Darwin's Beard
Q: Hey Kevin, Like many obsessed homebrewers, I aspire to become a professional brewer one day. Just one thing worries me: my beard sucks. It’s patchy at best and sorry in general. It seems like a lot of pro brewers wear beards. What are my chances of succeeding in the beer world if I can’t grow a sweet face-coat?

—Chuck in Bay City

A: It depends, Chuck. How are you at adapting? Conventional thinking has it that brewers grow beards in order to identify each other in large groups of people. Recently scientists have uncovered evidence suggesting something else is at work: evolution.

Have you ever seen a bloodhound close up? If not, Google it. The distinctive wrinkly face and folds of skin have a very important job to do—they trap scent from the environment and direct it toward the bloodhound’s greatest tool, its nose.

Though the professional brewer is tracking neither rabbits nor escaped convicts, his face full of whiskers functions in much the same way, trapping scent in the thousands of empty pockets created by the confluence of individual beard hairs. It’s these pockets wherein aromas and even flavors are stored for future reference.

When a brewer scratches his beard, it’s not because his face itches; it’s because he’s working on a new IPA recipe. Said scratching prompts the release of microscopic chemical compounds which are directed toward the brewer’s nostrils, then up into his brain where they are combined to recreate (or rather pre-create) the beer that will eventually find its way into your pint glass.
Follow this link to finish reading Hey Kevin's beer/brewer explanation. Otherwise, please enjoy the newest beers to arrive at Siciliano's.

New (and Returning) Beers at Siciliano's

  • Two Beers Forester Double IPA, $6.69/22oz - "You asked for it, so we brewed it! We took our flagship Evo IPA, increased the malt bill, and added even more of the best Yakima Valley Simcoe, Amarillo, Citra, and Columbus hops to give this double IPA a piney, citrus aroma" (source).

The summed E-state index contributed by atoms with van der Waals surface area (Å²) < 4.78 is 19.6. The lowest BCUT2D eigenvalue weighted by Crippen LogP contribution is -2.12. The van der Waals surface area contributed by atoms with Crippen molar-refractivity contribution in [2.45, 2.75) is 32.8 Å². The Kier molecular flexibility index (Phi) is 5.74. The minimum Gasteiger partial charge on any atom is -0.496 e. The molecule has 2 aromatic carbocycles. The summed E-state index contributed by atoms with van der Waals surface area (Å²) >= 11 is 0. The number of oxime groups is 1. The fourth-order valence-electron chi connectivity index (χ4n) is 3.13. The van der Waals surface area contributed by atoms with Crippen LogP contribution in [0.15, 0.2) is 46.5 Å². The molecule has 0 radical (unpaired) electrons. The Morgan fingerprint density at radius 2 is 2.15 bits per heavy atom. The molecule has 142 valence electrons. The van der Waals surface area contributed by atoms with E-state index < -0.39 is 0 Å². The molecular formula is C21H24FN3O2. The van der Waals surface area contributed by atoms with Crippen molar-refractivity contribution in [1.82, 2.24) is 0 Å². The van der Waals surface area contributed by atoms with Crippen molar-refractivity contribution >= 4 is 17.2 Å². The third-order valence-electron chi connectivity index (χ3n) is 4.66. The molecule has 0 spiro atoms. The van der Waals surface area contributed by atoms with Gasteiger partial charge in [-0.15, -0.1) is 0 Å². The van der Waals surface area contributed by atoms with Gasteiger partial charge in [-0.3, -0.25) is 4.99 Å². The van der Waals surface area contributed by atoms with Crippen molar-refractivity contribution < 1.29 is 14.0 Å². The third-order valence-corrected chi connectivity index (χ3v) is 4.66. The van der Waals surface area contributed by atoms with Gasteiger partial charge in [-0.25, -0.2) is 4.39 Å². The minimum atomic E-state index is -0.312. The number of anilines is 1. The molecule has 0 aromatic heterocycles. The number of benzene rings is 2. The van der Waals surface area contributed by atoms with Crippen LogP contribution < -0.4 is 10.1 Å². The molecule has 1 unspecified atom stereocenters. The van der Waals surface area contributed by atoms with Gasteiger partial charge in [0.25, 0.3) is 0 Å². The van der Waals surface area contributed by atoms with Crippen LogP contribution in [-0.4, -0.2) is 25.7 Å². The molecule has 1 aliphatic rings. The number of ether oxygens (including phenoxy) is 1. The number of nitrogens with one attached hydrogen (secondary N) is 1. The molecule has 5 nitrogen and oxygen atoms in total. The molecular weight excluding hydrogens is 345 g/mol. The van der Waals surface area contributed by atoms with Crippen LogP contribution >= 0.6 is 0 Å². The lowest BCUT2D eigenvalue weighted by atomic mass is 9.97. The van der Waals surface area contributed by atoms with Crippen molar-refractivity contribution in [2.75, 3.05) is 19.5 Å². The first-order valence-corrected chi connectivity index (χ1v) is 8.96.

• Two Beers Heart of Darkness CDA, $6.69/22oz - "Whether it’s hiking a moonlit trail or sleeping under the stars, our senses are heightened in the dark. We notice the little things and discover the word anew. This complex Cascadian Dark Ale is our tribute to those moonlit experiences. This hoppy yet smooth ale is an adventure all its own" (source).
  • Two Beers Trailhead ISA, $1.79/12oz - "A Northwest India-­style Session Ale (ISA) aggressively dry­‐hopped with Columbus and Cascade hops and brewed with light crystal and honey malts. A hoppy crisp beer perfect for the sunny days of summer" (source).
  • Two Beers IPA, $1.79/12oz - "Evo. IPA is a dry‐hopped, deep copper colored IPA brewed with Yakima Valley Simcoe, Amarillo, and Centenniel Hops, then aggressively dry­‐hopped with Simcoe and Columbus. The floral and citrus aroma compliments the crisp malt body" (source).
  • Two Beers Immersion, $1.79/12oz - "A Northwest Amber Ale brewed with Washington grown Chinook and Cascade Hops. Bright ruby in color with caramel, spice, and citrus overtones" (source).
  • Short's Nicie Spicie, $1.99/12oz - "Northern Michigan spiced wheat ale. A 50% mixture of premium two-row malted barley and malted white wheat makes golden wheat ale balanced with Ahtanum and Cascade hop varieties. This ale is spiced with fresh grated lemon and orange rind, coriander, and black peppercorns. It’s truly a fermented wonder of the Short’s Brew formula family" (source).
  • Abita Lemon Wheat, $1.69/12oz - "Lemon Wheat (May-September) is a crisp, refreshing beer made with lemon peel for a fresh citrus taste and aroma. This unfiltered brew has a hazy, golden color and is made with lager and wheat malts, Centennial hops and Biere de Garde yeast. This brew is an excellent choice with many dishes. It pairs wonderfully with salads if the dressing is not too sweet. Great with shrimp, lobster or any fish, even the most delicate" (source).